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Tuesday, January 14, 2020 1:00 am

US troops knew hours earlier that Iran was planning attack

QASSIM ABDUL-ZAHRA and ALI ABDUL-HASSAN | Associated Press

AIN AL-ASAD AIR BASE, Iraq – American troops were informed of an impending missile barrage hours before their air base in Iraq was struck by Iran, U.S. military officials said Monday, days after the attack that marked a major escalation between the longtime foes.

At 11 p.m. on Jan. 7, U.S. Lt. Col. Antoinette Chase gave the order for American troops at Ain al-Asad air base in western Iraq, to go on lockdown. Military movements froze as her team, responsible for emergency response at the base, sent out alerts. At 11:30 p.m., she gave the order to take cover in bunkers.

The first strike landed sometime after 1:35 a.m. on Jan. 8 and the barrage continued for nearly two hours. Halfway through the attack, Chase learned the missiles were being launched from Iran.

No American soldiers were killed or wounded, the U.S. has said, although several troops were treated for concussions from the blast and are being assessed, said Col. Myles Caggins, a spokesman at the base for the U.S. coalition fighting the Islamic State group.

“The reason why we pushed it at 2330 is because at that point in time all indications pointed to something coming,” she told reporters touring the base. “Worst-case scenario – we were told was it's probably going to be a missile attack. So we were informed of that.”

The Iranian attack was in retaliation for the U.S. drone strike near Baghdad airport that killed top Iranian Gen. Qassem Soleimani on Jan. 3.

An Associated Press crew touring the Ain al-Asad base saw large craters and damaged military trailers. Forklifts lifted rubble and loaded it onto trucks from an area the size of a football stadium. U.S. soldiers inspected portable housing units destroyed in the attack.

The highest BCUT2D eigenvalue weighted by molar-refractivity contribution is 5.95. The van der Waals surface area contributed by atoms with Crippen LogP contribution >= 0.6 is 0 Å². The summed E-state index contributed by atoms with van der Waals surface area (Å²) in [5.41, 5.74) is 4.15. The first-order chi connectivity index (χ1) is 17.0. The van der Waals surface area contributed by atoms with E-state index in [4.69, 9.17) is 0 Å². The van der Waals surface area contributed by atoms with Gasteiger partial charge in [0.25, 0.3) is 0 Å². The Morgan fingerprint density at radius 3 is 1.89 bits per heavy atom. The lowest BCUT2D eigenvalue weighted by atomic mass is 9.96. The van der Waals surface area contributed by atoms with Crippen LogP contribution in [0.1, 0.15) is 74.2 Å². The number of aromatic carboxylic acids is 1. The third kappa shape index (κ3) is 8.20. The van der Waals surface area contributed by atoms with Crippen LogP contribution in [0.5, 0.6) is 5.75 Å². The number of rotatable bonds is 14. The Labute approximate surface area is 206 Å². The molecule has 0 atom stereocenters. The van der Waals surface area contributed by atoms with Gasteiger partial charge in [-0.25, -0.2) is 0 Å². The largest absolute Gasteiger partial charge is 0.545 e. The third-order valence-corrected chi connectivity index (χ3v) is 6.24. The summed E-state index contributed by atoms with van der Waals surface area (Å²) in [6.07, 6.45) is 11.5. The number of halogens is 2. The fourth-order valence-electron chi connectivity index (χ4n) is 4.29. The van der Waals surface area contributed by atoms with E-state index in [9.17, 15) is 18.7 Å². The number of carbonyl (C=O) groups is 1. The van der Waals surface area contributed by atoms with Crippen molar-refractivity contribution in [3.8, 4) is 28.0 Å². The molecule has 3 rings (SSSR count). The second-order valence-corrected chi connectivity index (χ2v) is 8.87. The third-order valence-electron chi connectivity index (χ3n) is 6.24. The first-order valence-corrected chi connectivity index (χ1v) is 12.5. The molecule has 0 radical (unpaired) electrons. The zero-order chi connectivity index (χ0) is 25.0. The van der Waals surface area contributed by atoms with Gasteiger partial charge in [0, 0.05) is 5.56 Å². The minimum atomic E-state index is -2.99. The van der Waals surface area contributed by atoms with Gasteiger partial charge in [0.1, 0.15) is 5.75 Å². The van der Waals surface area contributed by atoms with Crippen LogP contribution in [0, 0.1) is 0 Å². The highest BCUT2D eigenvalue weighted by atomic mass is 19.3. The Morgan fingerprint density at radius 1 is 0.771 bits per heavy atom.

The sprawling complex in western Anbar province is about 110 miles west of Baghdad and is shared with the Iraqi military. It houses about 1,500 members of the U.S. military and the U.S.-led coalition fighting the Islamic State militant group.

The Iranian attack – the most direct assault on America since the 1979 seizing of the U.S. Embassy in Tehran – raised fears of a wider conflict although both sides have since indicated that they won't seek further retaliation, at least in the short term.

“There were more than 10 large missiles fired and the impact hit several areas along the airfield,” Caggins said. At least 15-30 minutes passed between successive strikes, Chase said.

The attack destroyed facilities that house dozens of soldiers and one missile hit near an airstrip where six drones were parked but caused no damage, he said.

The base received a notification that the missiles were on their way, thanks to early-warning systems, Caggins said, and troops were moved out of harm's way.

Because of the long intervals between barrages, a few curious soldiers peered out to inspect the damage.

“After the first boom, I was confused and so I stuck my head out to see what it was,” said Capt. Jeffrey Hansen, 30, from North Carolina. “The second boom blew a bunch of debris on my face.”

Also

Trump retweets doctored picture

President Donald Trump circulated a fake image Monday depicting congressional Democrats' top-ranked leaders in traditional Muslim attire in front of the Iranian flag, drawing criticism that he was promoting Islamophobic tropes.

The manipulated photo retweeted by Trump showed House Speaker Nancy Pelosi and Senate Minority Leader Chuck Schumer in Muslim garb with the caption: “The corrupted Dems trying their best to come to the Ayatollah's rescue #NancyPelosiFakeNews.”

Trump, a Republican, had previously faulted Democrats for criticizing his administration's targeted killing of Iranian Gen. Qassem Soleimani, but his use of Muslim imagery as part of that effort drew pushback from Muslim American advocates.

– Associated Press


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